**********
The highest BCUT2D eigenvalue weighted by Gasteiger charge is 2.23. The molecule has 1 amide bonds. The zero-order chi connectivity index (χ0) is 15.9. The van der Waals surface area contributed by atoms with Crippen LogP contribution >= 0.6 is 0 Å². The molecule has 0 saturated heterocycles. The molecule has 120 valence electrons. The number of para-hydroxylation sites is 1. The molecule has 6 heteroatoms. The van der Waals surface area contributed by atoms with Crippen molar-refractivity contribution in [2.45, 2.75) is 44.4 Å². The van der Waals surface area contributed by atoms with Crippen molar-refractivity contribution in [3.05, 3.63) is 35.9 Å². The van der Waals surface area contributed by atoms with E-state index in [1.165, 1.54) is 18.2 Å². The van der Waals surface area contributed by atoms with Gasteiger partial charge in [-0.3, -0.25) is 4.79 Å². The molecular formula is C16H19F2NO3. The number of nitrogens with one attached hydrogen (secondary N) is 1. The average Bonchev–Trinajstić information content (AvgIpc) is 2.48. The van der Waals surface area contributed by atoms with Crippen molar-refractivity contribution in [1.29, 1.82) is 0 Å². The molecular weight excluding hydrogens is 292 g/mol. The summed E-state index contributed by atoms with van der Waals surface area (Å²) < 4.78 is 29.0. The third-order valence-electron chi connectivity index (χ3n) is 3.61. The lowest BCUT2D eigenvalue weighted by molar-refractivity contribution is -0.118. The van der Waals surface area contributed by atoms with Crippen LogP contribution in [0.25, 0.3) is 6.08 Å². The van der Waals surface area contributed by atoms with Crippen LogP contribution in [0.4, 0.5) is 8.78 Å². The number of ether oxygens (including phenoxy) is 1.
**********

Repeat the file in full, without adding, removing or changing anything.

The highest BCUT2D eigenvalue weighted by Gasteiger charge is 2.23. The molecule has 1 amide bonds. The zero-order chi connectivity index (χ0) is 15.9. The van der Waals surface area contributed by atoms with Crippen LogP contribution >= 0.6 is 0 Å². The molecule has 0 saturated heterocycles. The molecule has 120 valence electrons. The number of para-hydroxylation sites is 1. The molecule has 6 heteroatoms. The van der Waals surface area contributed by atoms with Crippen molar-refractivity contribution in [2.45, 2.75) is 44.4 Å². The van der Waals surface area contributed by atoms with Crippen molar-refractivity contribution in [3.05, 3.63) is 35.9 Å². The van der Waals surface area contributed by atoms with E-state index in [1.165, 1.54) is 18.2 Å². The van der Waals surface area contributed by atoms with Gasteiger partial charge in [-0.3, -0.25) is 4.79 Å². The molecular formula is C16H19F2NO3. The number of nitrogens with one attached hydrogen (secondary N) is 1. The average Bonchev–Trinajstić information content (AvgIpc) is 2.48. The van der Waals surface area contributed by atoms with Crippen molar-refractivity contribution in [1.29, 1.82) is 0 Å². The molecular weight excluding hydrogens is 292 g/mol. The summed E-state index contributed by atoms with van der Waals surface area (Å²) < 4.78 is 29.0. The third-order valence-electron chi connectivity index (χ3n) is 3.61. The lowest BCUT2D eigenvalue weighted by molar-refractivity contribution is -0.118. The van der Waals surface area contributed by atoms with Crippen LogP contribution in [0.25, 0.3) is 6.08 Å². The van der Waals surface area contributed by atoms with Crippen LogP contribution in [0.4, 0.5) is 8.78 Å². The number of ether oxygens (including phenoxy) is 1.